Up through the 1990s, a variety of airlines served Nantucket, some of which used jet airliners as large as the McDonnell Douglas DC-9-30 which was operated into the airport in 1969 on a seasonal basis during the summer months by Northeast Airlines on nonstop flights to New York JFK Airport and Hyannis with Northeast also serving Nantucket with Fairchild Hiller FH-227 turboprops at this time. Major air carrier Continental Airlines also served the airport in the past with DC-9-30 jets. Business Express, a Delta Connection air carrier operating on behalf of Delta Air Lines, also operated seasonal jet flights into Nantucket utilizing British Aerospace BAe 146-200 aircraft. The Official Airline Guide (OAG) lists several commuter and regional airlines serving Nantucket over the years. In the spring of 1975, Air New England was the only airline serving the airport according to the OAG with this commuter air carrier operating Beechcraft 99 and de Havilland Canada DHC-6 Twin Otter turboprops as well as Douglas DC-3 prop aircraft. By the fall of 1979, small air carriers Gull Air, Hyannis Aviation and Nor-East Commuter Airlines had joined Air New England at the airport. Up until 1989, Provincetown-Boston Airlines (PBA) served Nantucket, using Douglas DC-3 prop aircraft and NAMC YS-11 turboprops. PBA also operated Eastern Express flights into the airport on behalf of Eastern Airlines with DC-3 aircraft.Continental Express flying on behalf of Continental operated ATR 42, Embraer EMB-120 Brasilia and Saab 340 regional turboprop airliners into the airport in the past.US Airways Express previously served Nantucket in the past as well on behalf of US Airways with de Havilland Canada DHC-8 Dash 8 and Saab 340 turboprops. In June 1999, five airlines were serving Nantucket according to the OAG: Cape Air operating Cessna 402 commuter aircraft, Continental Express flying Beechcraft 1900 commuter turboprops, Delta Connection operated by Business Express Airlines flying Saab 340 regional turboprops, Island Airlines operating Cessna commuter prop aircraft and US Airways Express flying Beechcraft 1900 and de Havilland Canada DHC-8 Dash 8 turboprops.
The airport is currently home to a variety of general aviation aircraft, ranging from Piper J-3 Cubs to Boeing Business Jets in the summer months. Former Vice President of the United States Joe Biden visited the island on seven Thanksgiving holidays during his eight-year term, arriving and departing on board a U.S. Air Force operated Boeing 757-200 (USAF aircraft designation Boeing C-32) flying as Air Force Two and was accompanied by a USAF operated Boeing C-17 Globemaster III cargo jet. The 757 and C-17 are currently the largest aircraft ever to land and takeoff from Nantucket. The largest regularly scheduled passenger airliner flown in mainline service was the McDonnell Douglas DC-9-30 jet operated by Northeast and Continental. Currently, the largest commercial jetliner serving the airport is the Embraer 190 operated by JetBlue.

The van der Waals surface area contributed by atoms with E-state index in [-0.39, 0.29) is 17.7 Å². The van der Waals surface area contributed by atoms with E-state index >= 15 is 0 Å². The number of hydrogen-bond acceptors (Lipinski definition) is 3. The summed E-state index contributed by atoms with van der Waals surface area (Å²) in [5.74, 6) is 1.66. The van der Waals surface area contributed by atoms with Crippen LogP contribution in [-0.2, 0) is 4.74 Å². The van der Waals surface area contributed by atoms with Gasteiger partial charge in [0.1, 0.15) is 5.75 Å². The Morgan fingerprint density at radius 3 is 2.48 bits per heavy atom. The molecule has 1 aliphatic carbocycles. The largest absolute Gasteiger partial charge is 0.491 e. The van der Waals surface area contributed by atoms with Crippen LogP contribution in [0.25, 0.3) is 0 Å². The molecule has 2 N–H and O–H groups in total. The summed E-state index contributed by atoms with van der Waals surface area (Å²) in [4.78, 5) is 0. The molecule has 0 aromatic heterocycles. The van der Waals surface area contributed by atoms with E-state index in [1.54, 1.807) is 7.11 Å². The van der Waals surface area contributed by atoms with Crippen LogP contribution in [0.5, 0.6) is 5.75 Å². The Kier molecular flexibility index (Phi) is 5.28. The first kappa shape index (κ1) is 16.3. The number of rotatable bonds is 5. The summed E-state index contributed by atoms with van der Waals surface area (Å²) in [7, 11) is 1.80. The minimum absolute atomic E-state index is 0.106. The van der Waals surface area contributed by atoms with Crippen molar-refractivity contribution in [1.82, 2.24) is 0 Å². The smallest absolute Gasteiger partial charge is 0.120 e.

It is important to note that Cape Air acquired Nantucket Airlines and now operates Cessna 402 aircraft as Cape Air flights although keeping the original Nantucket Airlines paint scheme. Anywhere in this article that mentions Nantucket Airlines is actually referring to Cape Air flights. Nantucket Airlines also operated the Cessna 402 aircraft.
|1||Boston, Massachusetts||36,660||Cape Air, JetBlue|
|2||New York-JFK, New York||33,860||Cape Air, Delta Connection, JetBlue|
|3||Hyannis, Massachusetts||16,610||Cape Air, Nantucket Airlines, Rectix Shuttle|
|4||Washington-National, D.C.||10,900||American Airlines, JetBlue|
|5||Newark, New Jersey||7,050||United Airlines|
|6||New Bedford, Massachusetts||6,010||Cape Air|
|7||New York-LaGuardia, New York||5,690||American Airlines, Delta Airlines, JetBlue, Rectrix Shuttle|
|8||White Plains, New York||3,700||Cape Air, JetBlue|
|9||Martha's Vineyard, Massachusetts||750||Cape Air|
|10||Charlotte, North Carolina||650||American Airlines|